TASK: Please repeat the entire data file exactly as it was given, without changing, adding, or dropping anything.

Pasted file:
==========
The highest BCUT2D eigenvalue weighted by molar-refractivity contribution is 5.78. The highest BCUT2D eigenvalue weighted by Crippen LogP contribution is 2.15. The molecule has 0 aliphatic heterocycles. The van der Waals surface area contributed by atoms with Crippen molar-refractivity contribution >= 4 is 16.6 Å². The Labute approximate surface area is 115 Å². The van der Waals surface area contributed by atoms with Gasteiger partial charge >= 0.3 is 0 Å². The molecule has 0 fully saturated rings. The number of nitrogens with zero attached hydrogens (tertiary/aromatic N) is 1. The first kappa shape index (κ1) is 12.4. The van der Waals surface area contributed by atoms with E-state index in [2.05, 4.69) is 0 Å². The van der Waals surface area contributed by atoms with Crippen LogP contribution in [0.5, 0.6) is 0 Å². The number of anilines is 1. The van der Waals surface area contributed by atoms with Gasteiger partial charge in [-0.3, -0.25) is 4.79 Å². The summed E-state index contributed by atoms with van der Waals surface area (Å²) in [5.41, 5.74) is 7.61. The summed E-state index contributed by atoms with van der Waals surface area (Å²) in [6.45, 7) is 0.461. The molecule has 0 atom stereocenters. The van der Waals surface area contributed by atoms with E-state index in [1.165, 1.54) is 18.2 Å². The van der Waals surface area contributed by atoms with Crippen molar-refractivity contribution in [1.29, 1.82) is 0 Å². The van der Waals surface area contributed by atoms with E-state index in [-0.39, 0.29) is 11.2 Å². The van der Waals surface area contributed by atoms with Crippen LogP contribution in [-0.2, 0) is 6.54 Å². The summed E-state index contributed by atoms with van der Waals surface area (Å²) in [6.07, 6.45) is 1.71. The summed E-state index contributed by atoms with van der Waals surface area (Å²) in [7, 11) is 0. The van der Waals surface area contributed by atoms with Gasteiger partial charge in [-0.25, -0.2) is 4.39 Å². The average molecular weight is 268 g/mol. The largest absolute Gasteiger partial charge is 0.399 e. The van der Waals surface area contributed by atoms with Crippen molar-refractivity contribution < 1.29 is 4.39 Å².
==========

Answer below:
The highest BCUT2D eigenvalue weighted by molar-refractivity contribution is 5.78. The highest BCUT2D eigenvalue weighted by Crippen LogP contribution is 2.15. The molecule has 0 aliphatic heterocycles. The van der Waals surface area contributed by atoms with Crippen molar-refractivity contribution >= 4 is 16.6 Å². The Labute approximate surface area is 115 Å². The van der Waals surface area contributed by atoms with Gasteiger partial charge >= 0.3 is 0 Å². The molecule has 0 fully saturated rings. The number of nitrogens with zero attached hydrogens (tertiary/aromatic N) is 1. The first kappa shape index (κ1) is 12.4. The van der Waals surface area contributed by atoms with E-state index in [2.05, 4.69) is 0 Å². The van der Waals surface area contributed by atoms with Crippen LogP contribution in [0.5, 0.6) is 0 Å². The number of anilines is 1. The van der Waals surface area contributed by atoms with Gasteiger partial charge in [-0.3, -0.25) is 4.79 Å². The summed E-state index contributed by atoms with van der Waals surface area (Å²) in [5.41, 5.74) is 7.61. The summed E-state index contributed by atoms with van der Waals surface area (Å²) in [6.45, 7) is 0.461. The molecule has 0 atom stereocenters. The van der Waals surface area contributed by atoms with E-state index in [1.165, 1.54) is 18.2 Å². The van der Waals surface area contributed by atoms with Crippen molar-refractivity contribution in [1.29, 1.82) is 0 Å². The van der Waals surface area contributed by atoms with E-state index in [-0.39, 0.29) is 11.2 Å². The van der Waals surface area contributed by atoms with Crippen LogP contribution in [-0.2, 0) is 6.54 Å². The summed E-state index contributed by atoms with van der Waals surface area (Å²) in [6.07, 6.45) is 1.71. The summed E-state index contributed by atoms with van der Waals surface area (Å²) in [7, 11) is 0. The van der Waals surface area contributed by atoms with Gasteiger partial charge in [-0.25, -0.2) is 4.39 Å². The average molecular weight is 268 g/mol. The largest absolute Gasteiger partial charge is 0.399 e. The van der Waals surface area contributed by atoms with Crippen molar-refractivity contribution < 1.29 is 4.39 Å².